This year, the Air Guitar World Championships celebrates its 20th anniversary. That's longer than most bands are together, and almost as long as it took Axl Rose to release Chinese Democracy. Anyone completely lacking in skill — and shame — can enter tonight's regional U.S. Air Guitar Championships, which is followed by the Southwest Semifinal, National Finals and the final round in Oulu, Finland. Contestants must perform to two songs, each lasting one minute, and meet the judges' criteria of technical merit, stage presence and "airness." No other air instruments or air groupies allowed onstage, but air groupies, air STDs and air ODs are OK backstage. We know it's only air rock & roll, but make us proud anyway. Viper Room, 8852 W. Sunset Blvd., West Hollywood; Sat., June 13, 9 p.m.; $10, $15 entry fee. (310) 358-1881, airguitarla.com. —Siran Babayan

There was a time when silent films, heavily reliant on music for emotional effect, were accompanied by pianists in theaters across the country. This practice ended with the Great Depression, but tonight you can experience the thrill of hearing a film score live with LACO @ the Movies Celebrates Walt Disney Animation Studios. The Los Angeles Chamber Orchestra, conducted by Emmy-winning composer Mark Watters, will perform alongside Disney shorts from Poor Papa (1927), which has not been shown in 50 years, to Get a Horse! (2013), the Oscar-nominated piece that accompanied Frozen. All this will happen in the Theatre at Ace Hotel, the beautifully renovated 1927 landmark and Best of L.A. winner. The Theatre at Ace Hotel, 929 S. Broadway, downtown; Sat., June 13, 7 p.m.; $40-$105. (213) 622-7001, laco.org. —Sascha Bos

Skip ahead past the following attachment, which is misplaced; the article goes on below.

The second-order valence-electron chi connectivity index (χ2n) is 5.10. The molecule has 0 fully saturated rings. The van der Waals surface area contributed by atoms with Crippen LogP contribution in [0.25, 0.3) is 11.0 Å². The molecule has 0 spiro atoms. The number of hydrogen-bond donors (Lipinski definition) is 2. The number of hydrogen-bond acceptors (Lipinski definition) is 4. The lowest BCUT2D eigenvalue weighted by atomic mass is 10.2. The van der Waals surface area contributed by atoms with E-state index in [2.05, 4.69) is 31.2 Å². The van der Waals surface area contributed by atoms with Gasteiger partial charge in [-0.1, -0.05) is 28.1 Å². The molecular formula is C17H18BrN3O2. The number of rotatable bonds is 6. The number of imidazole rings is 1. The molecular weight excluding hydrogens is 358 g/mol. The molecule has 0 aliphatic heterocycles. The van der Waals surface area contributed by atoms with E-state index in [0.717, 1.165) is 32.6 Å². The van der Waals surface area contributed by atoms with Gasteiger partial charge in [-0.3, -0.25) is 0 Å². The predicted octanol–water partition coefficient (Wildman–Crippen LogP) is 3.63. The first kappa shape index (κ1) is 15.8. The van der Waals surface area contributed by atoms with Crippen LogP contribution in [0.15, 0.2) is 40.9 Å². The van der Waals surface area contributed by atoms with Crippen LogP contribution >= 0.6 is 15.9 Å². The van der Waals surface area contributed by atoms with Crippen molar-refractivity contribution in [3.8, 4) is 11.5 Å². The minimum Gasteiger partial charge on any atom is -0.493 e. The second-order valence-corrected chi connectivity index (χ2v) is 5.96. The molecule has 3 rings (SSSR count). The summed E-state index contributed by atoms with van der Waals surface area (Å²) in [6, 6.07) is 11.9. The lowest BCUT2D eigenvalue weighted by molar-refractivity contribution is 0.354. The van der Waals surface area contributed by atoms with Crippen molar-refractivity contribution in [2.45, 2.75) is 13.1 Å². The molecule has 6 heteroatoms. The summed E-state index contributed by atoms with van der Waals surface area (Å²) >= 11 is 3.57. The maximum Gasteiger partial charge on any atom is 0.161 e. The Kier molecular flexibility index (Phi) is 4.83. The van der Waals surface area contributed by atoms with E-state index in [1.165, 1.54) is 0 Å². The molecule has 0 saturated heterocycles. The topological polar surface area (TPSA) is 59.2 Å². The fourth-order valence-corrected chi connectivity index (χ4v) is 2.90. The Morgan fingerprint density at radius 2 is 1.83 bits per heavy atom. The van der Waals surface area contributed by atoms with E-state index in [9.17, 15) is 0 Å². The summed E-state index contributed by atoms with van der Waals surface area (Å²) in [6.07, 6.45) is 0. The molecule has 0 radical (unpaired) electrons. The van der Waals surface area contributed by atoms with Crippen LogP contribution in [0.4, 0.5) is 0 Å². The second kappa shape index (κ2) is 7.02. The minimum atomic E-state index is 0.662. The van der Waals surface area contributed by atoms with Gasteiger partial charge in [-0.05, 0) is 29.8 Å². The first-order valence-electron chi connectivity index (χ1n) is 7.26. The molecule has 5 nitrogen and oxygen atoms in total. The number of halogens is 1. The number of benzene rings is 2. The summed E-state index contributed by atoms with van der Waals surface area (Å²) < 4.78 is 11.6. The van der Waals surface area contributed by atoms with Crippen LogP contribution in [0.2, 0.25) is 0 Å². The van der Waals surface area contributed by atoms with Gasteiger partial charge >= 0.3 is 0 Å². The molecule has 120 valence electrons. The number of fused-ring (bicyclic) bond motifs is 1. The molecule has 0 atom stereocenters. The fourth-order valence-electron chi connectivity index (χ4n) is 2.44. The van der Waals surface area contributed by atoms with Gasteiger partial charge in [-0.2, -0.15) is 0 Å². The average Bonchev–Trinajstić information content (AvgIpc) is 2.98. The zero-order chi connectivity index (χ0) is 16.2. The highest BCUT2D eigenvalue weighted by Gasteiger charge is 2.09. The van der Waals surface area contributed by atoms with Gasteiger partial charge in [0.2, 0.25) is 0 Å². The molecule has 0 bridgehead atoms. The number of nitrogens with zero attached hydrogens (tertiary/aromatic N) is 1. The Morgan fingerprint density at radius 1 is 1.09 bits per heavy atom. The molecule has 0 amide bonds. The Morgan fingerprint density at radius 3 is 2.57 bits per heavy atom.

The Silent Treatment, Cinefamily’s monthly tribute to a time when actors needed only faces, not dialogue, presents Josef Von Sternberg’s The Docks of New York. The silent drama stars George Bancroft as a dock worker who rescues a prostitute from drowning after she flings herself into the unforgiving sea. Von Sternberg is responsible for some of the richest, most inventive mise-en-scène of his day, and Docks of New York is one of many treasured works by the Austrian transplant, who began his legendary collaboration with Marlene Dietrich a year after its release. Cinefamily/Silent Movie Theatre, 611 N. Fairfax Ave., Fairfax; Sat., June 13, 2 p.m.; $12. (323) 655-2510, cinefamily.org.

The Los Angeles Design Festival has been popping up all over the city with unique installations, tours and marketplace festivities — but tonight LADF takes over a whole neighborhood. Chinatown — and specifically the Chung King Road plaza behind Hill Street — has been in the spotlight for its many art galleries and the huge crowds on their coordinated opening nights. At tonight's Chinatown Design Night + Pop-Up Market, it's the area's population of designers and makers feeling the glow of the red-lantern spotlight. With Chung King Road pillars Preen and Fifth Floor leading the charge, this block party features food, music and a rollicking pop-up market welcoming such diverse design talents as Birch & Bone, Capsule Labs, Delusions of Grandeur, Ink+Smog, Irving Place Studio, Janel Foo Glassworks, Laure Joliet Photography, Lumpkin Furniture, Post Studios, Rewilder, Stacy Wong Handmade and the Happening. 931 Chung King Road, Chinatown; Sat., June 13, 6-9 p.m.; free. (213) 625-2100, ladesignfestival.org. —Shana Nys Dambrot

Fight the power at Hollywood Forever with Do the Right Thing. Movies rarely sear their way into the public conscious the way Spike Lee's comedy-turned-tragedy about one unbearably hot day in New York did back in 1989; the credit sequence alone is iconic. An outdoor screening is especially fitting for the film, in which tension (both racial and otherwise) slowly comes to a boil among the eccentric residents of Bed-Stuy. Hollywood Forever Cemetery, 6000 Santa Monica Blvd., Hollywood; Sat., June 13, 9 p.m.; $14. (323) 221-3343, cinespia.org. —Michael Nordine